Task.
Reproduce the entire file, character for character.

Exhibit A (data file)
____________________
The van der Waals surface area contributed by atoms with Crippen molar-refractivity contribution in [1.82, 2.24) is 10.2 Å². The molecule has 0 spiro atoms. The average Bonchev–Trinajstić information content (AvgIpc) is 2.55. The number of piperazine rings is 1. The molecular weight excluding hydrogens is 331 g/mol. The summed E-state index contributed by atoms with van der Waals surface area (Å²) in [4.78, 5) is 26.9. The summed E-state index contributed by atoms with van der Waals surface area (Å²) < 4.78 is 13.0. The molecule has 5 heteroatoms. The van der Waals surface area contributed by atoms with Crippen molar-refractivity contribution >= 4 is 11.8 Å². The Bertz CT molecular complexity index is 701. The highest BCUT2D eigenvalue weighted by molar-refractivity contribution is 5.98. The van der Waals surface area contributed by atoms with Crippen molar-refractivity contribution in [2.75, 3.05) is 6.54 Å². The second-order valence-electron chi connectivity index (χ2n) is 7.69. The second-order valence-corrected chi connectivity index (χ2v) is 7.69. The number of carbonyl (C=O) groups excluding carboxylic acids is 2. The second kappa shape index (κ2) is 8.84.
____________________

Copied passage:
The van der Waals surface area contributed by atoms with Crippen molar-refractivity contribution in [1.82, 2.24) is 10.2 Å². The molecule has 0 spiro atoms. The average Bonchev–Trinajstić information content (AvgIpc) is 2.55. The number of piperazine rings is 1. The molecular weight excluding hydrogens is 331 g/mol. The summed E-state index contributed by atoms with van der Waals surface area (Å²) in [4.78, 5) is 26.9. The summed E-state index contributed by atoms with van der Waals surface area (Å²) < 4.78 is 13.0. The molecule has 5 heteroatoms. The van der Waals surface area contributed by atoms with Crippen molar-refractivity contribution >= 4 is 11.8 Å². The Bertz CT molecular complexity index is 701. The highest BCUT2D eigenvalue weighted by molar-refractivity contribution is 5.98. The van der Waals surface area contributed by atoms with Crippen molar-refractivity contribution in [2.75, 3.05) is 6.54 Å². The second-order valence-electron chi connectivity index (χ2n) is 7.69. The second-order valence-corrected chi connectivity index (χ2v) is 7.69. The number of carbonyl (C=O) groups excluding carboxylic acids is 2. The second kappa shape index (κ2) is 8.84.